Complying with formal notice requirements is an important piece of any organization’s governance. In businesses where legal formalities are given little or no consideration, It can be easy to forget about technical obligations to provide certain people with notice about planned actions or important changes. But failing to comply with notice requirements opens the door to adverse actions by regulators, tax authorities, and even counterparties in litigation.
In California a 501(c)(4) social welfare organization is typically organized as a California nonprofit public benefit corporation. State law allows such corporations to structure their management in a number of ways. One of the options that founders must consider is whether to provide for the corporation to have statutory voting members. Members are not required, but in some cases founders prefer to name themselves or important founding donors as members for governance reasons.
By definition the member of a nonprofit public benefit corporation has the right to vote on one or more of the following things:
- The election of one or more directors on the corporate board.
- The sale of all or substantially all of the organization’s assets.
- The corporation’s merger with another entity.
- The corporation’s dissolution.
- Changes to the corporations’ articles or bylaws (provided the person is also designated as a “member”).
These rights are determined by the corporation’s articles of incorporation and bylaws. In organizations faced with competing interests among founders or startup donors, these documents can become a focus of negotiation in large part to define the scope of a member’s rights. This often includes a range of notice rights.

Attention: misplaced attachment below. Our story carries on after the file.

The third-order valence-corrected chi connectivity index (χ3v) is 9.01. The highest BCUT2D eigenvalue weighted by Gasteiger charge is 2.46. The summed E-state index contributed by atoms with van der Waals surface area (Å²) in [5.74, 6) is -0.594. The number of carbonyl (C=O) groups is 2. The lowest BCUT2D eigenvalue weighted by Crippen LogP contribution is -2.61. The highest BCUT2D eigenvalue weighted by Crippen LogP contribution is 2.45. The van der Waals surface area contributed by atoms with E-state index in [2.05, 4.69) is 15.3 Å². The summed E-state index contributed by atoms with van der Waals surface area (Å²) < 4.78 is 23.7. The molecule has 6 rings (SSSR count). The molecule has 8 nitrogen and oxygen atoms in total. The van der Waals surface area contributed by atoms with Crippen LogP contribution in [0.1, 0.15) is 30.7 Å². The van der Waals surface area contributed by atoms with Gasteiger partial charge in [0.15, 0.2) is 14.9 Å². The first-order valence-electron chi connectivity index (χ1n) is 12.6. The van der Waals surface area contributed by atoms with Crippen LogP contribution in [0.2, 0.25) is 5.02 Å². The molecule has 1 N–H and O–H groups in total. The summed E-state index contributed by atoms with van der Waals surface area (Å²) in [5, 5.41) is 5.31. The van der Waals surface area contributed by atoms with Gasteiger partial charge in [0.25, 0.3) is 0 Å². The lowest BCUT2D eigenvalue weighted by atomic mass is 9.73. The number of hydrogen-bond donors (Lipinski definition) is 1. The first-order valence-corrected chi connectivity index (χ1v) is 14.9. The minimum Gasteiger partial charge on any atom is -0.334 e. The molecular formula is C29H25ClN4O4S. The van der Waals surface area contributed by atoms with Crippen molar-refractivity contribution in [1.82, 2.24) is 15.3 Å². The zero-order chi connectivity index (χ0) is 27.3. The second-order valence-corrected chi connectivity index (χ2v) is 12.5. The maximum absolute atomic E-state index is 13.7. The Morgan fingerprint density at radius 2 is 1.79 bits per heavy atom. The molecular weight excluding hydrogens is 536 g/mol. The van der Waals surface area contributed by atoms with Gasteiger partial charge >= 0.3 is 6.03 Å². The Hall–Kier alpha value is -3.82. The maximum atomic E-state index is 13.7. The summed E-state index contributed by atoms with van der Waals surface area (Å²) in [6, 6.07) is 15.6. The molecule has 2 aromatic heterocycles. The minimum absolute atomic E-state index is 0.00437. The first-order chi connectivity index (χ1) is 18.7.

A member is entitled to receive advanced notices with respect to the following things:
- Meetings of the board or members.
- Any proposed action that would affect their rights as members.
- Any action to which they are entitled to vote.
- Any other matters to which they are entitled, such as obligatory financial reports.
The timing of these notices varies depending on the corporation’s governance documents and applicable law. Managers need to pay attention to the permitted methods of delivery, and whether the number of days of notice is counted in calendar days or business days. A well-crafted governance regime ensures that members have the option to sign a waiver of notice requirements, but waivers should be tools of last resort, not the default approach.
Failing to provide the required notice before taking a formal action can have serious consequences. A corporate action may be rendered invalid because a member wasn’t given notice. A director may not be validly elected. Management or members of the board may not be fulfilling their fiduciary obligations to the members. These are not issues one wishes to see raised in a crisis. Better by far to take notice requirements seriously.
The Church Law Center of California assists social welfare organizations with all aspects of their corporate governance. We can help your organization evaluate the benefits of having voting members and develop a compliance plan that accounts for things like notice requirements. To find out how we can help your organization, call us today at (949) 689-0437 or reach out to us through our contact page.